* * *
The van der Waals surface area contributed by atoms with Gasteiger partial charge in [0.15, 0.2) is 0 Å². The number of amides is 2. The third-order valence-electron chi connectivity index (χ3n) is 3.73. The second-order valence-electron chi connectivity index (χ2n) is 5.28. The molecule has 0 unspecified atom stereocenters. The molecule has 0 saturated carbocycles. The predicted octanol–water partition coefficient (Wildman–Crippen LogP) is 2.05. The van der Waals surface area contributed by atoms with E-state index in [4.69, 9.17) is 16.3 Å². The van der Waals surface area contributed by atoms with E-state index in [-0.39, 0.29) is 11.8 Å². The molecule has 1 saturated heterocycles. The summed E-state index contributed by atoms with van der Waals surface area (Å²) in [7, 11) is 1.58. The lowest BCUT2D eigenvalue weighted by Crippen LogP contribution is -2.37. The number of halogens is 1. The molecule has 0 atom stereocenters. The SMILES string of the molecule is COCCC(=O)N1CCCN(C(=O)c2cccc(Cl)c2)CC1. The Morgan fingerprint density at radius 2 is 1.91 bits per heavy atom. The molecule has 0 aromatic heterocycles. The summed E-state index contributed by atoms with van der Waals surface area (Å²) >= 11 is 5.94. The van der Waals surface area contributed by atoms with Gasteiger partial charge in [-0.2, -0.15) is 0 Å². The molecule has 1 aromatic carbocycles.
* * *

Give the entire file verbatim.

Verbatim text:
The van der Waals surface area contributed by atoms with Gasteiger partial charge in [0.15, 0.2) is 0 Å². The number of amides is 2. The third-order valence-electron chi connectivity index (χ3n) is 3.73. The second-order valence-electron chi connectivity index (χ2n) is 5.28. The molecule has 0 unspecified atom stereocenters. The molecule has 0 saturated carbocycles. The predicted octanol–water partition coefficient (Wildman–Crippen LogP) is 2.05. The van der Waals surface area contributed by atoms with E-state index in [4.69, 9.17) is 16.3 Å². The van der Waals surface area contributed by atoms with E-state index in [-0.39, 0.29) is 11.8 Å². The molecule has 1 saturated heterocycles. The summed E-state index contributed by atoms with van der Waals surface area (Å²) in [7, 11) is 1.58. The lowest BCUT2D eigenvalue weighted by Crippen LogP contribution is -2.37. The number of halogens is 1. The molecule has 0 atom stereocenters. The SMILES string of the molecule is COCCC(=O)N1CCCN(C(=O)c2cccc(Cl)c2)CC1. The Morgan fingerprint density at radius 2 is 1.91 bits per heavy atom. The molecule has 0 aromatic heterocycles. The summed E-state index contributed by atoms with van der Waals surface area (Å²) >= 11 is 5.94. The van der Waals surface area contributed by atoms with Gasteiger partial charge in [-0.2, -0.15) is 0 Å². The molecule has 1 aromatic carbocycles.